The summer is starting to zip by, which means Valve’s biggest and most beloved tournament of the year, The International, is quickly approaching. Now in its ninth year, the massive Dota 2 tournament has always been, by some measures, the biggest esports event of the year. With the in-person portion spanning nearly 10 consecutive days, the staged portion occupying massive stadiums for 5 days and prize pools blowing past $20 million, its mere existence is a spectacle. It’s an extremely fun affair, and even from home, I wouldn’t miss it for the world.
It’s pretty easy to get lost in the excitement, grueling battles and humongous prize pool, so using my many years of TI-watching expertise, I’ve put together what you need to know about this year's competition.
When and where is The International?
This year, The International will take place from August 15-25. The off-stage group phase will take place August 15-18. Then, teams will take the stage for the main event August 20-25.
While The International has usually taken place on the west coast of North America, this time it crosses the sea into the massive Mercedes-Benz Arena in Shanghai, China. The change wasn’t surprising to fans, as the game has a massive following in China, and Valve appears to be trying to earn favor with China and its businesses. Chinese fans travelled each year for TI and seated themselves behind the Chinese casters to root for their home teams, so regulars are expecting a pretty passionate crowd this year.
Unfortunately, tickets to the weekend officially sold out pretty fast. When available, the base prices were $73 for weekday bundles (Tuesday/Wednesday, Thursday/Friday) and $305 for the weekend, before fees.
How do I watch The International?
If you want a hands-on experience, each game of The International is available to watch in the in-game spectator client. As always, Dota 2 and its spectator client are free. Dota Plus users, who pay for upgraded features, have access to real-time analytics and winner predictions (the latter of which are always hilarious to monitor).
But Dota 2 always makes many of its nifty spectator features free: graphs, in-game casting, item drops and spectating and player-perspective cameras, with your favorites’ crazy fast mouse movements included. It’s super cool to watch this perspective if you have the opportunity.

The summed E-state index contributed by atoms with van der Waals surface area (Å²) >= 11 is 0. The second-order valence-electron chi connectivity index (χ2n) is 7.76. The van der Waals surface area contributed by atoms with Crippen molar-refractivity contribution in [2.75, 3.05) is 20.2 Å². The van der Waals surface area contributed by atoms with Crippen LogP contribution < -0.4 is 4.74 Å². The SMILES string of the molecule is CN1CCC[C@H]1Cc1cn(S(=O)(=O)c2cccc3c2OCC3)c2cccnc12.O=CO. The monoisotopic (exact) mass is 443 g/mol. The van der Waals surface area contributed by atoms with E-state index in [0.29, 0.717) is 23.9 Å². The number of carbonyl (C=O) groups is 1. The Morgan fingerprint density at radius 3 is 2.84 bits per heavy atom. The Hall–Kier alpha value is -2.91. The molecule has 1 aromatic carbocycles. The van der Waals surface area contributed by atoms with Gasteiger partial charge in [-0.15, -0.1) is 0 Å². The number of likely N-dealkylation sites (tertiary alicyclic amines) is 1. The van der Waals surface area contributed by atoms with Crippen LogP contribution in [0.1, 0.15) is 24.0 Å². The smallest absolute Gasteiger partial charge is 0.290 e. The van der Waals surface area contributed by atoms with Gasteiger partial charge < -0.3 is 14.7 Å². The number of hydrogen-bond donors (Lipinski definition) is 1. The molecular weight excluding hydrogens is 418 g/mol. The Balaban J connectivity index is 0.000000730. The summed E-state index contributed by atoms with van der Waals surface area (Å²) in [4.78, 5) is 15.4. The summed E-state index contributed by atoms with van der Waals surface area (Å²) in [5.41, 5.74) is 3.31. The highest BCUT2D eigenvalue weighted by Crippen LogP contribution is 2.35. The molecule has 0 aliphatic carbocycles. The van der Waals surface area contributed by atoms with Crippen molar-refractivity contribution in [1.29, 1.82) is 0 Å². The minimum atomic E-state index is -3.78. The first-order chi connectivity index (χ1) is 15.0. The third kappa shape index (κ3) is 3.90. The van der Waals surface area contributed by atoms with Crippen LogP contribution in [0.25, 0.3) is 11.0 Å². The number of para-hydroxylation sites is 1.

Watching at work or home, or don’t want to miss a thing between games? Valve has their dedicated Twitch channel for TI set up each year—and if there’s a team you’re rooting for in group stages, keep an eye out for dedicated channels for those games. You can earn item drops here, too, if you link your Steam account to Twitch.
What’s the prize?
The prize pool is the largest in esports each year, with an annual crowd-funded effort through The International Battle Pass. This year, it has already surpassed last year’s massive $25,532,177 final total with time still to go, and there’s no telling where it’ll end up this year. It's passed $30M at this point, and you can check the current total here.
The winner usually takes about 45%, so last year’s winner, OG, took home over $11.2 million.
But to pros of all ages and backgrounds, a win at The International is genuinely about more than the money; it’s about placing one’s name in the history of a beloved hobby and community. (But, yeah, obviously becoming an instant millionaire is pretty freaking great, too.)
How does the Battle Pass make the prize pool this huge?
Since 2013, The International’s prize pool has been bolstered by the Compendium, which later became the Battle Pass. Twenty-five percent of each purchase related to the Battle Pass goes directly towards the prize pool for TI. While there used to be “stretch goals,” after so many years, the community’s pride has become motivation enough for the record to jump each year.